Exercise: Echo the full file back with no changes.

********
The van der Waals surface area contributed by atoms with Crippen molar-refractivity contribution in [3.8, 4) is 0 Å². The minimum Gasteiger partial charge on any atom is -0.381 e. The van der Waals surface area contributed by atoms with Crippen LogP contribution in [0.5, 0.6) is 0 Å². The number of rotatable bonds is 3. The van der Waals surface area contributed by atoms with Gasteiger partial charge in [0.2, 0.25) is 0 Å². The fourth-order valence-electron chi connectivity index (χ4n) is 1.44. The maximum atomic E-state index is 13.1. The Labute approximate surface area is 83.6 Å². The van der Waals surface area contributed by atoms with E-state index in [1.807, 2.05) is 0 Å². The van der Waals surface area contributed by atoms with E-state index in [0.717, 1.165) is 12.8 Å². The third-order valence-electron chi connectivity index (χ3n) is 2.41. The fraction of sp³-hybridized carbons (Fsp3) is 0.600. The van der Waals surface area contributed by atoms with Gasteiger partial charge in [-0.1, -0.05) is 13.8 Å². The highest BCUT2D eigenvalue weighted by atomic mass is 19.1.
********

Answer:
The van der Waals surface area contributed by atoms with Crippen molar-refractivity contribution in [3.8, 4) is 0 Å². The minimum Gasteiger partial charge on any atom is -0.381 e. The van der Waals surface area contributed by atoms with Crippen LogP contribution in [0.5, 0.6) is 0 Å². The number of rotatable bonds is 3. The van der Waals surface area contributed by atoms with Gasteiger partial charge in [0.2, 0.25) is 0 Å². The fourth-order valence-electron chi connectivity index (χ4n) is 1.44. The maximum atomic E-state index is 13.1. The Labute approximate surface area is 83.6 Å². The van der Waals surface area contributed by atoms with E-state index in [1.807, 2.05) is 0 Å². The van der Waals surface area contributed by atoms with E-state index in [0.717, 1.165) is 12.8 Å². The third-order valence-electron chi connectivity index (χ3n) is 2.41. The fraction of sp³-hybridized carbons (Fsp3) is 0.600. The van der Waals surface area contributed by atoms with Gasteiger partial charge in [-0.1, -0.05) is 13.8 Å². The highest BCUT2D eigenvalue weighted by atomic mass is 19.1.